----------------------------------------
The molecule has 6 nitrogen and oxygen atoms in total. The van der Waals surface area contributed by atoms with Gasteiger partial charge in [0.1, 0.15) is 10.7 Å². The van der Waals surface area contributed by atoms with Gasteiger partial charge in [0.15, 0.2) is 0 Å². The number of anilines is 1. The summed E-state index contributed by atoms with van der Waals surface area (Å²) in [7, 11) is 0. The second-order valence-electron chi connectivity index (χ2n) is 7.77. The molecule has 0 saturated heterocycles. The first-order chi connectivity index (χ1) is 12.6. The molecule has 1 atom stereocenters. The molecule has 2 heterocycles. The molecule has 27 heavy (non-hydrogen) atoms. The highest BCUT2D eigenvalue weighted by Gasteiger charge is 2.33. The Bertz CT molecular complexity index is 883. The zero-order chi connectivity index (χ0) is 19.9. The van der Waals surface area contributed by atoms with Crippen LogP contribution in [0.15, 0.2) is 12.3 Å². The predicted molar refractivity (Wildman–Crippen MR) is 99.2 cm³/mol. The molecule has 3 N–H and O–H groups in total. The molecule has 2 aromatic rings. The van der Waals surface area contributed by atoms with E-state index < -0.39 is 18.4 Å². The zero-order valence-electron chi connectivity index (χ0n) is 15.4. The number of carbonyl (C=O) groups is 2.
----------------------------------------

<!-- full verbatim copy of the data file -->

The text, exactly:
The molecule has 6 nitrogen and oxygen atoms in total. The van der Waals surface area contributed by atoms with Gasteiger partial charge in [0.1, 0.15) is 10.7 Å². The van der Waals surface area contributed by atoms with Gasteiger partial charge in [0.15, 0.2) is 0 Å². The number of anilines is 1. The summed E-state index contributed by atoms with van der Waals surface area (Å²) in [7, 11) is 0. The second-order valence-electron chi connectivity index (χ2n) is 7.77. The molecule has 0 saturated heterocycles. The first-order chi connectivity index (χ1) is 12.6. The molecule has 1 atom stereocenters. The molecule has 2 heterocycles. The molecule has 27 heavy (non-hydrogen) atoms. The highest BCUT2D eigenvalue weighted by Gasteiger charge is 2.33. The Bertz CT molecular complexity index is 883. The zero-order chi connectivity index (χ0) is 19.9. The van der Waals surface area contributed by atoms with Crippen LogP contribution in [0.15, 0.2) is 12.3 Å². The predicted molar refractivity (Wildman–Crippen MR) is 99.2 cm³/mol. The molecule has 3 N–H and O–H groups in total. The molecule has 2 aromatic rings. The van der Waals surface area contributed by atoms with E-state index < -0.39 is 18.4 Å². The zero-order valence-electron chi connectivity index (χ0n) is 15.4. The number of carbonyl (C=O) groups is 2.